Image via WikipediaWhat did the housing bubble do to the money supply? Well, we don't know: the Federal Reserve decided to stop calculating the broadest measure of the money supply known as M3. Just too darn expensive they said. Or it was hurting their efforts to get the ostrich head deeply into the sand.
In any case, the perceived wealth of homeowners that enjoyed swelled home values, as well as the actual supply of dollars soared during the boom. All assets, real and paper can be traded interchangeably, so together there is a total amount of value or wealth in the system.
Now, what happens when the value of assets suddenly erodes, as they have with the mortgage crisis? The total amount of wealth declines. This manifests itself as deflation.
The Federal Reserve hasn't actually removed dollars from the world. But the effect is the same. It doesn't matter whether the breeze you're feeling is caused by a fan or vacuum cleaner.
It is only when money or assets participate in the economy, where one is traded for another, that impacts things. If you build a house and hang on to it for hundred years or bury all your money in the back yard for decades, neither is creating demand or supply for assets. Likewise, when everyone rushes into the market at once, perceived value plummets.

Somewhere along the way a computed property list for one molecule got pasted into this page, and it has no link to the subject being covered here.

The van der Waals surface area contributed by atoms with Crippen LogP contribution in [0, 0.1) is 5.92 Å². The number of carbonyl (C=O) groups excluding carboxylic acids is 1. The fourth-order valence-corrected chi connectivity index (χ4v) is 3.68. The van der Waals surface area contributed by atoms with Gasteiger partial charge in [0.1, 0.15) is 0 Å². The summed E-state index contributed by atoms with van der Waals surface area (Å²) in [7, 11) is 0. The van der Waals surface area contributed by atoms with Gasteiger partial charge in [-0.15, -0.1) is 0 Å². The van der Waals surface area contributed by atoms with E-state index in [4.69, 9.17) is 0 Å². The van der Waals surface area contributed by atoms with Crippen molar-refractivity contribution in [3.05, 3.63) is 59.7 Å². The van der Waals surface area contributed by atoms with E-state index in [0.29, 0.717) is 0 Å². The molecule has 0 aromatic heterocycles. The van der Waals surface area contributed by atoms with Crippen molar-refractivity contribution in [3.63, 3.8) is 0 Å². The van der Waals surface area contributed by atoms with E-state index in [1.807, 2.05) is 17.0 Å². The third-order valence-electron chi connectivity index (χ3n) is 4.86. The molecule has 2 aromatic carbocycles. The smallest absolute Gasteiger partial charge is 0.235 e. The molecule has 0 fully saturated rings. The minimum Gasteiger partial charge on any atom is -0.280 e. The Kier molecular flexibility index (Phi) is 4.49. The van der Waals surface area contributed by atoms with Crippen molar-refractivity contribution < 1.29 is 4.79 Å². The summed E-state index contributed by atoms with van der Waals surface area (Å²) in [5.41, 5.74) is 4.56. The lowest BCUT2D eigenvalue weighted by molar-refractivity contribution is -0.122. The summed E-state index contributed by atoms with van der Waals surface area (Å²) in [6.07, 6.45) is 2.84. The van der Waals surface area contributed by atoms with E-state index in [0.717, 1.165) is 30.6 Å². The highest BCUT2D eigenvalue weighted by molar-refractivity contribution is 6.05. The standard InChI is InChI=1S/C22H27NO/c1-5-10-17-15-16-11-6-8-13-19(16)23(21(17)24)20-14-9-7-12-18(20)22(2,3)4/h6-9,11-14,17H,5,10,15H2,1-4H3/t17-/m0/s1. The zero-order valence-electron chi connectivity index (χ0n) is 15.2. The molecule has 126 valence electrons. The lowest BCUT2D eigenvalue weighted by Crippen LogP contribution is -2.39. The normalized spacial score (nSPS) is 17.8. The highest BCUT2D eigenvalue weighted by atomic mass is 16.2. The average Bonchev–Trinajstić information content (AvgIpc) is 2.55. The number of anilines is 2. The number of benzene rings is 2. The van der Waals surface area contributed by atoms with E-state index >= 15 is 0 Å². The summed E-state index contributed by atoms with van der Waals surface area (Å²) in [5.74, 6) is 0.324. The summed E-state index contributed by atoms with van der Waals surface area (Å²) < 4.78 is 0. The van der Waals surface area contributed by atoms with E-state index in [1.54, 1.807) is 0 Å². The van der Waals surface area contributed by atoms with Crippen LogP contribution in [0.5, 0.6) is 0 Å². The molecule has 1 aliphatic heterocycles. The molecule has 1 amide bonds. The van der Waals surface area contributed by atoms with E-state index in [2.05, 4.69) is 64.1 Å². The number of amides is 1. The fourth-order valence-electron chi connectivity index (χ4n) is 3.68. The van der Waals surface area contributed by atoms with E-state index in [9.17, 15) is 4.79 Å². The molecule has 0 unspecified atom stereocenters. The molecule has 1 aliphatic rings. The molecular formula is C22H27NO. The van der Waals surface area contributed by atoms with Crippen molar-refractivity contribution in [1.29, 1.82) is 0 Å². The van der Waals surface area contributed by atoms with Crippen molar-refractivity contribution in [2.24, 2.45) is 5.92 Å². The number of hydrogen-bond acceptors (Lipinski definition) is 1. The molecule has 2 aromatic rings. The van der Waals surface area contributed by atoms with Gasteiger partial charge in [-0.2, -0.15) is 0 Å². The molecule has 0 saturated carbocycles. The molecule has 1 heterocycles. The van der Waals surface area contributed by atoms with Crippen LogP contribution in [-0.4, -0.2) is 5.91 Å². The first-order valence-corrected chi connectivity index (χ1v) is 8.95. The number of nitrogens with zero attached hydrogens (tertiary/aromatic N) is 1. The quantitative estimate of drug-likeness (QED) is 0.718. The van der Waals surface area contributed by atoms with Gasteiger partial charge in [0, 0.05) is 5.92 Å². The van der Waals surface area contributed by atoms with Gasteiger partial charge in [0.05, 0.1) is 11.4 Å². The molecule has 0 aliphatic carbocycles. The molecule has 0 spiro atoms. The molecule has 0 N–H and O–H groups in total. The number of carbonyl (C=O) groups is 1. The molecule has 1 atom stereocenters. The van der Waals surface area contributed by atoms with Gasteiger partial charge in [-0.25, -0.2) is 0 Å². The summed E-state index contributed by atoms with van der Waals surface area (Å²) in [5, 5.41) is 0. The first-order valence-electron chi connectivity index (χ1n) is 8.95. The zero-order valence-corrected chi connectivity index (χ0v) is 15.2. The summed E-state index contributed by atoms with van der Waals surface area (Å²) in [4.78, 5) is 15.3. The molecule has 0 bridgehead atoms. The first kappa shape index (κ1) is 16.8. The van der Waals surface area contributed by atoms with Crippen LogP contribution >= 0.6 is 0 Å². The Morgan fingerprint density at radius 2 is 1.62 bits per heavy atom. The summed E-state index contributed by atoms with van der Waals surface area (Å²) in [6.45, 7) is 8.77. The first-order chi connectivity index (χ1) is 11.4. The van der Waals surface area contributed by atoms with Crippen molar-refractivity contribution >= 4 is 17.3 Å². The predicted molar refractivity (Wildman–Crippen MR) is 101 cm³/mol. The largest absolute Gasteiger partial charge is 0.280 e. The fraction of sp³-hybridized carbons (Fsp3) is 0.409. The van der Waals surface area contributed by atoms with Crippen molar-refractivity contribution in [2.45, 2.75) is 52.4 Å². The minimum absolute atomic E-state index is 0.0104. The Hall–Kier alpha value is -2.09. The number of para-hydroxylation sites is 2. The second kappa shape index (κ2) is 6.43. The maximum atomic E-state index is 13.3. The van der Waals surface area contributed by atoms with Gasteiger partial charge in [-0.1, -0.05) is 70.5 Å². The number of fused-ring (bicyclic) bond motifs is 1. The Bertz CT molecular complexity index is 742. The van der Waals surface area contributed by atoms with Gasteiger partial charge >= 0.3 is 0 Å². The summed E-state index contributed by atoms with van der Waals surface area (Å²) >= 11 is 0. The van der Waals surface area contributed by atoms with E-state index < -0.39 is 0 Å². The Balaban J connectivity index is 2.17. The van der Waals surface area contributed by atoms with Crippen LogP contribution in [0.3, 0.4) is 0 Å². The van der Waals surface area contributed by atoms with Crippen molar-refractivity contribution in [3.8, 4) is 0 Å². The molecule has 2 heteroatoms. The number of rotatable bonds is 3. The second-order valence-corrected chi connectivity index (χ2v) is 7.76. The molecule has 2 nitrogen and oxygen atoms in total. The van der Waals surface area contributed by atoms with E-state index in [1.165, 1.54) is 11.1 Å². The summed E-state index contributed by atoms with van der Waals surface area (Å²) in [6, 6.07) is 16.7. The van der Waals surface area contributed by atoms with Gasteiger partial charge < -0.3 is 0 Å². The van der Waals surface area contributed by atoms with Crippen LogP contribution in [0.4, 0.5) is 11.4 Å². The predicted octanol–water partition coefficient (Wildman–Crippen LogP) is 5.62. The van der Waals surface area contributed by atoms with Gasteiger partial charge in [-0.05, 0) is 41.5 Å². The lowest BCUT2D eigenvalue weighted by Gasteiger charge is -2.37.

The most stabilizing thing the Fed can do is to support the dollar, that is, keep its value stable with respect to stable commodities. The great increase in the money supply (see the graph) made the housing bubble possible (its not the only cause, of course), but that inflation is in the system and will run its course. The Fed must act in this moment not with respect to things as they used to be.
Unfortunately, the Fed just stares at the CPI when deciding whether there is inflation. As if a statistic created by the government is providing an accurate picture. As if assets don't matter.